Tuesday, June 28, 2011

Artist's Journal: Transitions

Editor's Note: The journal entry Lois created for us for June was published a little early - before she had a chance to add her photographs. We've all been there. Your computer zigs when you expect it to zag. So, we are re-publishing her entry, this time with a few additional details and the all-important photos. This is a transition many who have not used PMC is some time find themselves making and Lois shares her experience.

Transitioning from PMC+ to PMC3
By Lois Lynn

I’ve used PMC+ for almost six years, so making a transition to PMC3 might end up being a big deal. But how much different can PMC3 be from PMC+? I need to find out because a change in the way a medium I’m familiar with responds can really throw me off. That being said, I need to compare “apples to apples” as much as possible. So for this first project, I decide to create a focal bead from PMC3 similar to one I made in PMC+. That way I can clearly compare the feel and pliability of one to the other.

Well, I found there are differences, subtle, yes but definite differences between them. PMC3 has a slightly tacky feel and seems to dry out more quickly, giving me less work time to refine the molded embellishments before I mount them on the bead. But once mounted, the molded pieces hold their detail much better as I touch them when I rotate the piece to do the embellishing. This is a definite plus!

I also used PMC3 oil slip exclusively when working with the project. My mix rate is 12 drops of lavender essential oil to a new container of PMC3 for doing the embellishment. I find that once the slip goes on the surface and dries, I cannot manipulate it. With the other material, I can apply a wet brush and tone down the applied details. But with the oil slip, what I put down is what I had to live with. This discovery causes me to change my approach on how to embellish my piece. I end up drawing out the complete design with all details before I apply any oil slip to the surfaces. Not a bad thing, really. It does take some of the creativity out of working with the piece.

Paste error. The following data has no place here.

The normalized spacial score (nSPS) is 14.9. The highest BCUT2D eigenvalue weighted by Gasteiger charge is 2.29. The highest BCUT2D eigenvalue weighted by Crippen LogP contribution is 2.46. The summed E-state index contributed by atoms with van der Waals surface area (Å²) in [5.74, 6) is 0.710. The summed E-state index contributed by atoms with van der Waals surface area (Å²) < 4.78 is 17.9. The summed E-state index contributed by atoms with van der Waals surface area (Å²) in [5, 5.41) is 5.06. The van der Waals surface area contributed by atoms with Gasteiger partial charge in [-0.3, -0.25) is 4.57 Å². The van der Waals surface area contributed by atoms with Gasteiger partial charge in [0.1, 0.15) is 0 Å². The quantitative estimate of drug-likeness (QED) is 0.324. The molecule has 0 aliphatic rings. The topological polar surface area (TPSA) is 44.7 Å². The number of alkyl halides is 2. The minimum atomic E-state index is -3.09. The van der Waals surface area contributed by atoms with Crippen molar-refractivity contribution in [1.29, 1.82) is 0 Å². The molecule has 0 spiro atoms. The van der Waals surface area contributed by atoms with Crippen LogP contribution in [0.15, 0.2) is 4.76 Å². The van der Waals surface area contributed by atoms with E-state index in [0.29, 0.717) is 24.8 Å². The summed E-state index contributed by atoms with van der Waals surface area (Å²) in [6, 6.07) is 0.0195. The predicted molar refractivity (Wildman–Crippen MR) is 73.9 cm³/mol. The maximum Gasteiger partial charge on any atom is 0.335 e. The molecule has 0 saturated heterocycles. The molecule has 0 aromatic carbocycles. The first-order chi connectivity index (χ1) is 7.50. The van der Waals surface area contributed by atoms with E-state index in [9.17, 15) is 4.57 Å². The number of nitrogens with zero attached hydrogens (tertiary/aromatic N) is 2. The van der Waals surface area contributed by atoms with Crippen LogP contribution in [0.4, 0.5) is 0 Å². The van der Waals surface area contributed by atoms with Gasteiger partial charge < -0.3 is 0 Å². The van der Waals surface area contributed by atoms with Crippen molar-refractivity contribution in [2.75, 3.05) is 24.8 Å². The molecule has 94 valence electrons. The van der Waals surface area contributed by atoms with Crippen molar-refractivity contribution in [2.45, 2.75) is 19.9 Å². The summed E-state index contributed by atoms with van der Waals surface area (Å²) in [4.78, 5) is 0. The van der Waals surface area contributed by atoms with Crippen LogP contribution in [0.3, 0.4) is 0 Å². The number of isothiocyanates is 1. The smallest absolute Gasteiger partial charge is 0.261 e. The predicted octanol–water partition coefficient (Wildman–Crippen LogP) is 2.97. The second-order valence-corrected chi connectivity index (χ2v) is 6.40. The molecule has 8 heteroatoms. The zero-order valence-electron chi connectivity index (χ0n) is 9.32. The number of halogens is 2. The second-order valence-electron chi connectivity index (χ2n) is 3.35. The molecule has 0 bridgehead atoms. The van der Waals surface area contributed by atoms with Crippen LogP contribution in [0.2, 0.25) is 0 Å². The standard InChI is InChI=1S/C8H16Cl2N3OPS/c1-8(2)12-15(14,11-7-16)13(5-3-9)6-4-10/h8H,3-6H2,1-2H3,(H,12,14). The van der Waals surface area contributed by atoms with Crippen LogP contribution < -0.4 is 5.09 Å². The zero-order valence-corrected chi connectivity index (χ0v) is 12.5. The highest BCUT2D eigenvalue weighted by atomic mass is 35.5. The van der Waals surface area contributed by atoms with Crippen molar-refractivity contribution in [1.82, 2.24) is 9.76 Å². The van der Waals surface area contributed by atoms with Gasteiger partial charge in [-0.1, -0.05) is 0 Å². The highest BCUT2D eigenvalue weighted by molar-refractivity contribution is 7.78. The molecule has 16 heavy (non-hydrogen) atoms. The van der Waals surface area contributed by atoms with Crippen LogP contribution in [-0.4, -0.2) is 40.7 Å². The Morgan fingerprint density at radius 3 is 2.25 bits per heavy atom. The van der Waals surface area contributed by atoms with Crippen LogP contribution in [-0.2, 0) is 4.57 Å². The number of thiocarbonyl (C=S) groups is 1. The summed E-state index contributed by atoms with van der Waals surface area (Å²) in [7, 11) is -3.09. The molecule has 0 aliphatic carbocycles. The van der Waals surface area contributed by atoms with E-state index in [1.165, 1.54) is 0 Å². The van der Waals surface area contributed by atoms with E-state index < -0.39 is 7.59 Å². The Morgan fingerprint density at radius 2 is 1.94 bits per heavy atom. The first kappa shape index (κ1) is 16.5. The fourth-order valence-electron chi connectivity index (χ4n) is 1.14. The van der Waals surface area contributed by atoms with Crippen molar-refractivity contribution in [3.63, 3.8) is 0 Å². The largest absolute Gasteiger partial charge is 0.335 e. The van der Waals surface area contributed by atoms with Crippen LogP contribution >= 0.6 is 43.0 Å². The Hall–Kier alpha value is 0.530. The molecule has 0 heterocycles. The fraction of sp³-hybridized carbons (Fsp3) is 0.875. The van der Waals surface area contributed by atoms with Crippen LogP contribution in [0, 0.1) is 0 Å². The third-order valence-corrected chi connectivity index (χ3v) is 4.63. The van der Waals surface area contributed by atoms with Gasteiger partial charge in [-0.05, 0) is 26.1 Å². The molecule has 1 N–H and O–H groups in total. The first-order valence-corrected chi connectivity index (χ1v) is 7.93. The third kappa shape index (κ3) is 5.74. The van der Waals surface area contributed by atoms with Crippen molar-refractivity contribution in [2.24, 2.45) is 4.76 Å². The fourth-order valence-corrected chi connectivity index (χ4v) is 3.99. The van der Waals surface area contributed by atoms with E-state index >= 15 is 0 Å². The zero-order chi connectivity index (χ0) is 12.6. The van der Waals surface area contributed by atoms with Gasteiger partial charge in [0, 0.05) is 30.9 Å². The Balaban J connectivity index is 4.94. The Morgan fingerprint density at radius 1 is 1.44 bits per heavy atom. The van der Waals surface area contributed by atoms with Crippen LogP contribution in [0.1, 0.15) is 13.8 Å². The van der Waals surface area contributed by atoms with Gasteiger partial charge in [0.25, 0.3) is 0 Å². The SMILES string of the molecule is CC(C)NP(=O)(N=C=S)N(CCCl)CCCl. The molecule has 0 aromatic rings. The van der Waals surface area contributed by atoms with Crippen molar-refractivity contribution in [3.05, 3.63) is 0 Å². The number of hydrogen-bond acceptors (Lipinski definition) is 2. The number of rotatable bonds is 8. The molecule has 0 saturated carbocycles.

After I fire the bead I find the oil paste embellishments re much stronger than I had thought. It makes the bead look quite busy so I antiqued it several times until the coral background was quite dark. I mask off the two shells and the stone mounting so they would be bright silver, then polish the top surfaces of the coral so the shells will stand out.

I’m disappointed in the final result. The coral background still is much too much for me. I want a much more subtle effect, similar to the one achieved on my original PMC+ bead. Even though the oil slip I used was PMC3 slip, I think the regular PMC3 slip is susceptible to detail dulling just like objects made from PMC+. I didn’t realize how much detail was lost while handling the regular PMC3 slip and had just assumed that the result with oil slip would result in the same softened effect. Lesson learned- I will use regular slip now on to do my embellishing.

Something came to me as I am working on this project. As I “tuck in” all the embellishments and details, I find I’m really enjoying myself. It’s very soothing, almost comforting… making sure all is well and secure on my piece… almost like putting an adored child to bed. Some say I spend much too much time on the details and finishing… but now I know why I do. It’s sort of a conversation I have with the piece… asking it where it wants more detail, is the whole thing balanced, is this detail secure, do I need a stone added - things like that. Strange? Yes, but very satisfying. I guess you never stop learning about yourself. And that’s what makes life interesting.


Sarah Triton said...

Since I usually teach with PMC3, and seldom use PMC+ any more (although I do love it), might I suggest you try another bead with embellishments and make your PMC3 paste only with water, and no lavendar oil? Using the oil is really a repair additive, it absolutely attaches like concrete when dry! I think you night be happier with the result.

All the best,
Sarah Triton, Sarasota FL

katherine said...

I'd love to see the pieces you are talking about so your readers can make a visual comparison, too.

Who is this person? said...

Can you post some photos please!